TRADING OT Dennis Kelly for Titan WR Dorial Green-Beckham, was no big deal by itself. Trading QB Sam Bradford to the Vikings for a 1st round pick and conditional pick (likely a 4th, possibly a 3rd), seemed like an opportunity we couldn’t pass up. It was a big deal; but it was also seen as just getting getting maximum value for a player. No one was talking “conspiracy”. Even I couldn’t see the big picture yet.
Then came the moment when I couldn’t be fooled anymore. It was the moment when the Eagles expressed interest in either 49er WR Torrey Smith or Bears WR Alshon Jeffrey.
Their interest was no big deal. There were a few teams kicking the tires on those WR’s and the general perception is that we need help at that position. Being interested only made sense, right? Due diligence and whatnot, right? But then we-
Let me slow down for moment. This is that moment where it felt like you were doing only 35 mph, but then you glanced down, and saw that you were actually pushing 60. So I’m gonna slow down and do this in pieces.
Normally someone would walk you through all the “How” first and finish with the “Why”. Not me. I’m starting at “Why” so that by the time I get to “How” you’ll already be on board, and you’ll see those moves as natural parts of that process.
First the broad strokes: The Front Office is trying to sabotage this season without you (The Fan), realizing that it’s happening.
Last night during the Eagles/Cowboys game the commentators said something in passing that stuck in my ear like an ice pick. One of them mentioned that these two fan bases do not tolerate the term “rebuilding”. With both teams being on the Top 10 most expensive ticket list, I think it’s more that the ownerships, or in this case our ownership, is afraid of what the “R” word would do to ticket sales. So any smart owner has to operate on the Q.T. and make a good looking effort, all the while sandbagging the team to slow their progress, to later be in a better position to rebuild.
What do I mean by better position? What I mean is, picking earlier in any round is better than picking later in any round. If we don’t do well, our pick position improves. In every round. Instead of monster trades to move up, or tanking on purpose (like the Sixers did), which the fans hate, it’s much easier to merely sandbag the team to make it difficult to do well.
Examples of sandbagging would be
1) Adding a WR during training camp that you can’t place at #4 on your depth chart. The primary reason you can’t bench him is because you yourself (coaching staff, F.O.) talked up his talent, while fans were already unhappy with the guys we had. This is while knowing that his less than stellar work ethic would make learning the Offense take him longer than most.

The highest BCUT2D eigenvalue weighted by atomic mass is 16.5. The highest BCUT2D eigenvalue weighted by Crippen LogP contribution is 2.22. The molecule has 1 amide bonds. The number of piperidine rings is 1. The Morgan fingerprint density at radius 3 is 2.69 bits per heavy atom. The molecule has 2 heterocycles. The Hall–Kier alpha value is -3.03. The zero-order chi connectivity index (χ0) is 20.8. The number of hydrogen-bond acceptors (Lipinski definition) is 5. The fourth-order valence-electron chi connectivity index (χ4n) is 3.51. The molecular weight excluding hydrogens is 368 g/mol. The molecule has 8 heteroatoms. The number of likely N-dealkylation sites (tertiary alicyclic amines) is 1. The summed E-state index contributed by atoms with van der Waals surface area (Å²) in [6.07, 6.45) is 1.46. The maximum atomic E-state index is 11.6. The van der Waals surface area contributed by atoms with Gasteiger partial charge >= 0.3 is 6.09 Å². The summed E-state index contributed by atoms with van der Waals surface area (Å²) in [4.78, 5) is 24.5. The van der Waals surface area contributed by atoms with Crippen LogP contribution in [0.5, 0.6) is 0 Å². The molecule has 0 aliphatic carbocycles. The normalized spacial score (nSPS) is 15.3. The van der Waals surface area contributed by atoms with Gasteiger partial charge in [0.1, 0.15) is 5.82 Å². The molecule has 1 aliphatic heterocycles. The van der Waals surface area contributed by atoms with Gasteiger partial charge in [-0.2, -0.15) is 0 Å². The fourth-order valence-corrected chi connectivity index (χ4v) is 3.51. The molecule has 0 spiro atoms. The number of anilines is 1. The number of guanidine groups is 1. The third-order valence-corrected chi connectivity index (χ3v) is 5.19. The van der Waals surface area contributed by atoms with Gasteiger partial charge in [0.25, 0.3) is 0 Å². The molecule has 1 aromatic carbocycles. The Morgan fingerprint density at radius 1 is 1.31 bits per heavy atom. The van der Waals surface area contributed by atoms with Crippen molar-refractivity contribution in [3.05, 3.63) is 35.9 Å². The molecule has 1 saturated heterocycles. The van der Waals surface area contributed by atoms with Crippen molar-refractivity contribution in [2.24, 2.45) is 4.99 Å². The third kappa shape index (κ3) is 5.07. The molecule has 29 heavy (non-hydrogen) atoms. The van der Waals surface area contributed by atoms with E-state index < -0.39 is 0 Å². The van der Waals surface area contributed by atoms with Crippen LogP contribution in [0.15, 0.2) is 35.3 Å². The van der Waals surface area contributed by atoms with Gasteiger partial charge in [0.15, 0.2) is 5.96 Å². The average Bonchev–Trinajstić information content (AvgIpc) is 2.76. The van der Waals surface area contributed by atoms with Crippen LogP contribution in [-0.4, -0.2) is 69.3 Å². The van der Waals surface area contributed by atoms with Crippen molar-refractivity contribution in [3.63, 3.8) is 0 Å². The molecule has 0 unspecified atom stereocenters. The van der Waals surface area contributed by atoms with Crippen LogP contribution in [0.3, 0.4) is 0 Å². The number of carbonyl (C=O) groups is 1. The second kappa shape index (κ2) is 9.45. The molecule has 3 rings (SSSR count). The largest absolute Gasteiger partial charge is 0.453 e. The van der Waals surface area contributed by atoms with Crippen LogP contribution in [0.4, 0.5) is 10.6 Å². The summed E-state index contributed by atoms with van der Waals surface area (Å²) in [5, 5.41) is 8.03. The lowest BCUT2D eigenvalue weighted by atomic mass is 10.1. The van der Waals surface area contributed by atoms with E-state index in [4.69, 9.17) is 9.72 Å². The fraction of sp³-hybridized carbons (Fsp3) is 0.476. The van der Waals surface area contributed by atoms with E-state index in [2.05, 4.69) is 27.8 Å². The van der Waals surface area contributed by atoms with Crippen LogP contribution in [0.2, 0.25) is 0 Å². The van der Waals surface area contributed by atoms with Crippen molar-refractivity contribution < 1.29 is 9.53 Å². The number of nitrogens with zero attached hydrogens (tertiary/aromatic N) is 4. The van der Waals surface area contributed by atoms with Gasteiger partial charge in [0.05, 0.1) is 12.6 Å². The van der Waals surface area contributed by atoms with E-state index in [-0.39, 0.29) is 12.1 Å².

2) Trade away the starting QB who by all accounts, was looking better than anyone expected him to, during preseason.
3) Instead of starting the experienced back-up QB, you start the rookie who only played in part of one preseason game, and didn’t look very good doing so.
4) That same rookie QB, who grew up idolizing Brett Favre, and who you lauded for his deep ball when you drafted him #2 overall, you put handcuffs on him and have him throwing Screens, Crosses, and Wheels.
5) Then you threaten to bring in another WR who would have to learn the Offense from the ground up at mid-season. This part hasn’t happened. (So far)
6) Now there’s talk of making a 33 year old change-of-pace RB, our primary RB, when he has NEVER been a primary back in his 12 year career. His all-time high number of carries in a season was 93. Back in 2009. He has never started more than 6 games in any season, and he only did that once. In 2012.
Not ONE of these changes points to helping the Offense to be more productive. In fact, EACH of these changes point to slowing down it’s development.
The whole idea is to make it look good to YOU, while we slowly lose ground. It’s a more ethical version of what the Sixers did, as long as you don’t realize it’s going on. And so far it seems to be working.
I’ve only noticed a handful of fans who seem confused by what’s happening. Most are still happy we started 3-0.
It’s been the rare fan that voices a concern for why we placed the season on Carson Wentz‘s shoulders, without running the ball a lot more to alleviate the pressure on him.
Not many fans have asked “If we were going to trade for a WR, why didn’t we trade for one that was already a good one?”
I don’t hear a lot of “What happens when 33 year old RB Darren Sproles wears down sharply in the next three or so weeks? How do we replace the team’s second leading receiver if he gets hurt or wears down due to overuse? Won’t that leave our rookie QB without his security blanket?”
None of this can be spun as a positive, but none of needs to be spun if YOU don’t notice it in the first place. Then again why would you notice it? What reputable journalist would write about something like this, and risk his behind the scenes access?
That’s where I come in. I’m not a journalist, I’m a fan. Like you. My job is to stick up for you, and represent you. My job is to speak the truth to you, that others lack the courage or motivation to bring you. Unlike journalists, I don’t work for the Eagles. I work you. I work for me. I work for US. I work for the Fans.
Earlier this year, even I couldn’t see the big picture yet. Then came the moment when I couldn’t be fooled anymore. And as of this moment, now YOU can’t be fooled anymore either.
NOTE: Lots of people won’t agree with, and some will even hotly argue with what was said here. I have no problem with that, and in fact (as always) I even welcome it. I am however, a ruthlessly patient man, and I also have no problem waiting to (yet again), be proven right.